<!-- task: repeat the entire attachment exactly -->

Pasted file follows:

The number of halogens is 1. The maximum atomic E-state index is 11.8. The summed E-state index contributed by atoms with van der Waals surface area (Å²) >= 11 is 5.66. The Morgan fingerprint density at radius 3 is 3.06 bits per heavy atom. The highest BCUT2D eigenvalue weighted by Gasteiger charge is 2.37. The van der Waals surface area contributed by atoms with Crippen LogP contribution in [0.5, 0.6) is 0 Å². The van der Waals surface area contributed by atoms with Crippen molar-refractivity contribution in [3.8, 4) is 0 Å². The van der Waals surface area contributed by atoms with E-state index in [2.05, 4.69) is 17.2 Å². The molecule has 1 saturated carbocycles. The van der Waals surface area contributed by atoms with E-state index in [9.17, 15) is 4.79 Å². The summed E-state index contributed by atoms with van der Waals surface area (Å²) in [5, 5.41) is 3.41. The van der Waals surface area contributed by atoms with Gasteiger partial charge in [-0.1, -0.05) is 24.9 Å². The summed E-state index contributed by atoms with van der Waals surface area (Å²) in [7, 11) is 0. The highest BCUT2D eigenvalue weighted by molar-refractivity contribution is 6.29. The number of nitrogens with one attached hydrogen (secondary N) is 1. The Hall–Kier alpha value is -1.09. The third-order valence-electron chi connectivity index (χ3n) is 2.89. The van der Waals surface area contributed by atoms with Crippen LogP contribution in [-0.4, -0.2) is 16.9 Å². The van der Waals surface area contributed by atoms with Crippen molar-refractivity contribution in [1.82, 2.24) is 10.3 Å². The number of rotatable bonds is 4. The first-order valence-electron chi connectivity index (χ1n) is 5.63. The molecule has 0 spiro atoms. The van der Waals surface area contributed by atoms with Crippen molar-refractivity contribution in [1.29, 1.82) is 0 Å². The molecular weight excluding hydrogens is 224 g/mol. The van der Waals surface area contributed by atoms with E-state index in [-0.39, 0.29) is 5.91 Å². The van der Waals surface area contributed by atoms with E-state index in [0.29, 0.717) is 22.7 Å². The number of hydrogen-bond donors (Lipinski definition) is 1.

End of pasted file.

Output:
The number of halogens is 1. The maximum atomic E-state index is 11.8. The summed E-state index contributed by atoms with van der Waals surface area (Å²) >= 11 is 5.66. The Morgan fingerprint density at radius 3 is 3.06 bits per heavy atom. The highest BCUT2D eigenvalue weighted by Gasteiger charge is 2.37. The van der Waals surface area contributed by atoms with Crippen LogP contribution in [0.5, 0.6) is 0 Å². The van der Waals surface area contributed by atoms with Crippen molar-refractivity contribution in [3.8, 4) is 0 Å². The van der Waals surface area contributed by atoms with E-state index in [2.05, 4.69) is 17.2 Å². The molecule has 1 saturated carbocycles. The van der Waals surface area contributed by atoms with E-state index in [9.17, 15) is 4.79 Å². The summed E-state index contributed by atoms with van der Waals surface area (Å²) in [5, 5.41) is 3.41. The van der Waals surface area contributed by atoms with Gasteiger partial charge in [-0.1, -0.05) is 24.9 Å². The summed E-state index contributed by atoms with van der Waals surface area (Å²) in [7, 11) is 0. The highest BCUT2D eigenvalue weighted by molar-refractivity contribution is 6.29. The number of nitrogens with one attached hydrogen (secondary N) is 1. The Hall–Kier alpha value is -1.09. The third-order valence-electron chi connectivity index (χ3n) is 2.89. The van der Waals surface area contributed by atoms with Crippen LogP contribution in [-0.4, -0.2) is 16.9 Å². The van der Waals surface area contributed by atoms with Crippen molar-refractivity contribution in [1.82, 2.24) is 10.3 Å². The number of rotatable bonds is 4. The first-order valence-electron chi connectivity index (χ1n) is 5.63. The molecule has 0 spiro atoms. The van der Waals surface area contributed by atoms with Crippen molar-refractivity contribution in [1.29, 1.82) is 0 Å². The molecular weight excluding hydrogens is 224 g/mol. The van der Waals surface area contributed by atoms with E-state index in [-0.39, 0.29) is 5.91 Å². The van der Waals surface area contributed by atoms with E-state index in [0.29, 0.717) is 22.7 Å². The number of hydrogen-bond donors (Lipinski definition) is 1.